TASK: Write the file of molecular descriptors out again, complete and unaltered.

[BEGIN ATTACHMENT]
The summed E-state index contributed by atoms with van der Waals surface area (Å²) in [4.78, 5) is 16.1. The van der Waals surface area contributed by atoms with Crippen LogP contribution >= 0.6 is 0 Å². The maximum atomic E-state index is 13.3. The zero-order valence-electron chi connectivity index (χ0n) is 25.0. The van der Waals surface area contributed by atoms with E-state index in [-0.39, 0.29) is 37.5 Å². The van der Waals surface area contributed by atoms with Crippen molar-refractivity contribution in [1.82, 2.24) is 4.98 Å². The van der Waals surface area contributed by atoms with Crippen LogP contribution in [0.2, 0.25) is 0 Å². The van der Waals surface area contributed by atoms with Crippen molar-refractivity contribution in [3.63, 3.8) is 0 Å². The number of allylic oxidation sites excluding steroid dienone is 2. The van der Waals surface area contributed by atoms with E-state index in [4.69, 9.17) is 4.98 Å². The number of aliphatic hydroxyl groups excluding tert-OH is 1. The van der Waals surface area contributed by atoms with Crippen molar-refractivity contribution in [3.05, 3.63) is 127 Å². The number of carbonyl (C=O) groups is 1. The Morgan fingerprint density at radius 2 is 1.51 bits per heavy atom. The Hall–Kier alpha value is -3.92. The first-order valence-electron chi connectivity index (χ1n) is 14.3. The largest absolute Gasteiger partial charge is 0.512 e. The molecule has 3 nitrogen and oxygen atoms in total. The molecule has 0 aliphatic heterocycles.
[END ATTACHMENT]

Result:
The summed E-state index contributed by atoms with van der Waals surface area (Å²) in [4.78, 5) is 16.1. The van der Waals surface area contributed by atoms with Crippen LogP contribution >= 0.6 is 0 Å². The maximum atomic E-state index is 13.3. The zero-order valence-electron chi connectivity index (χ0n) is 25.0. The van der Waals surface area contributed by atoms with E-state index in [-0.39, 0.29) is 37.5 Å². The van der Waals surface area contributed by atoms with Crippen molar-refractivity contribution in [1.82, 2.24) is 4.98 Å². The van der Waals surface area contributed by atoms with Crippen LogP contribution in [0.2, 0.25) is 0 Å². The van der Waals surface area contributed by atoms with Crippen molar-refractivity contribution in [3.63, 3.8) is 0 Å². The number of allylic oxidation sites excluding steroid dienone is 2. The van der Waals surface area contributed by atoms with E-state index in [4.69, 9.17) is 4.98 Å². The number of aliphatic hydroxyl groups excluding tert-OH is 1. The van der Waals surface area contributed by atoms with Crippen molar-refractivity contribution in [3.05, 3.63) is 127 Å². The number of carbonyl (C=O) groups is 1. The Morgan fingerprint density at radius 2 is 1.51 bits per heavy atom. The Hall–Kier alpha value is -3.92. The first-order valence-electron chi connectivity index (χ1n) is 14.3. The largest absolute Gasteiger partial charge is 0.512 e. The molecule has 3 nitrogen and oxygen atoms in total. The molecule has 0 aliphatic heterocycles.